Satellite Account of Non-profit Institutions and Volunteering
    1997 to 2007

    Canada's non-profit sector in macro-economic terms

    Warning View the most recent version.

    Archived information

    Archived information is provided for reference, research or recordkeeping purposes. It is not subject to the Government of Canada Web Standards and has not been altered or updated since it was archived. Please "contact-us" to request a format other than those available.

    Non-profit institutions1 (NPI) continue to make a significant contribution to the economic and social well-being of Canadians. In 2007, the value added or gross domestic product (GDP)2 of the core non-profit sector3 amounted to $35.6 billion, accounting for 2.5% of the total Canadian economy. This share increases to 7.0% when hospitals, universities and colleges are included, reaching $100.7 billion in 2007.

    In 2007, GDP of the core non-profit sector grew4 by 5.8%, slightly slower than the Canadian economy (+ 6.0%). However, the core segment grew faster (+6.4%) than the economy as a whole in 2006. Over the 1997 to 2007 period, its growth in economic activity outpaced that of the overall Canadian economy in six out of eleven years.

    Figure 1 Growth of gross domestic product
    Description for Figure 1
    Figure 1 Growth of gross domestic product

    On average economic activity in the core non-profit sector outpaced that of the total economy

    GDP of the core non-profit sector grew by an annual average of 7.1% over the eleven-year period. This was faster than the Canadian economy as a whole (+5.8%), and also faster than the aggregate of hospitals,5 universities and colleges, which grew by 6.0%. As a result the level of economic activity in the core non-profit sector nearly doubled between 1997 and 2007.

    Figure 2 Cumulative growth of gross domestic product, 1997 to 2007
    Description for Figure 2
    Figure 2 Cumulative growth of gross domestic product, 1997 to 2007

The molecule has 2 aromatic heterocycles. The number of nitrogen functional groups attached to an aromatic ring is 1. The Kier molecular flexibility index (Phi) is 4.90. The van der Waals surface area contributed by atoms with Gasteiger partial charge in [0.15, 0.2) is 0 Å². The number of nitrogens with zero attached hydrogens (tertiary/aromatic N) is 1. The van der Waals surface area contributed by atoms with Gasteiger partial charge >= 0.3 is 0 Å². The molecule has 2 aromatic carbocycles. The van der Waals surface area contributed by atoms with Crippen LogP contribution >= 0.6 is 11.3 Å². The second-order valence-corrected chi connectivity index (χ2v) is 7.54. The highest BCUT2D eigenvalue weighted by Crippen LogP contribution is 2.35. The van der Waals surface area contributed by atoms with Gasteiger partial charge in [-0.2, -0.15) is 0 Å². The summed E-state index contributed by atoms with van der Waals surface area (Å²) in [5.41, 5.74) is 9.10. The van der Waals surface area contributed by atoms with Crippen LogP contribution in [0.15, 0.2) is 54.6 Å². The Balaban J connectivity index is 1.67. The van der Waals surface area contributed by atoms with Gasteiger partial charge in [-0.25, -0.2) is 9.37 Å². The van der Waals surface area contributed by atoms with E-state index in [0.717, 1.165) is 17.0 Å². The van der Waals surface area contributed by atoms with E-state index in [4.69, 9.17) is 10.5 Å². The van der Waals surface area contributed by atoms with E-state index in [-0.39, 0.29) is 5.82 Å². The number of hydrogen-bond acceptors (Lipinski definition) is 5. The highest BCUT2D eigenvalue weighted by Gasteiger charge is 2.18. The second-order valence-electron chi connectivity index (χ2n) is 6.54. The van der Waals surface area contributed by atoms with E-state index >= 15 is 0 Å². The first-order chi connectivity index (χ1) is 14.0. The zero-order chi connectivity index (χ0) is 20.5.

The economic contribution of the non-profit sector continues to exceed that of many key industries in Canada

    Although the non-profit sector is not a specific industry, its GDP can be compared with selected key industries in Canada to provide a point of reference.6 It should be noted that this comparison does not consider the contribution of volunteering, which is particularly significant for the core non-profit sector.

    In 2006, the latest year for which GDP by industry for Canada is available, the core non-profit sector generated 20% more value added than the entire accommodation and food services industry, more than 2.5 times that of agriculture, and generated nearly six times as much value added as the motor vehicle manufacturing industry.

    The broader non-profit sector, which includes hospitals, universities and colleges, exceeded by more than one third the value added of the entire retail trade industry, and outpaced the value added of the mining, oil and gas extraction industry.

    Figure 3 Gross domestic product: non-profit sector and selected industries, 2006
    Description for Figure 3
    Figure 3 Gross domestic product: non-profit sector and selected industries, 2006

    Note: Data by industry is not yet available for 2007.


    1. What are referred to as non-profit institutions (NPI) in the System of National Accounts are commonly referred to as "non-profit organizations" in Canada. We will use the former term throughout this publication.
    2. GDP measures the productive activity generated as non-profit organizations undertake their missions in Canadian society. GDP refers to all goods and services produced in Canada's economic territory. It is also referred to as value added, output or economic activity.
    3. Throughout this document, the "core non-profit sector" refers to non-profit institutions serving households (NPISH) and non-profit institutions classified to the corporate sector.
    4. All growth rates in this publication are calculated using nominal (current) values; that is, not adjusted for inflation.
    5. All references to hospitals throughout this document include residential care facilities.
    6. Industries (e.g., manufacturing, construction) are defined on an activity basis, while institutional sectors (e.g., households, businesses, governments) are defined on the basis of their role or motivation in an economic system. Institutional units included in the non-profit sector span a range of industry groups.
    Date modified: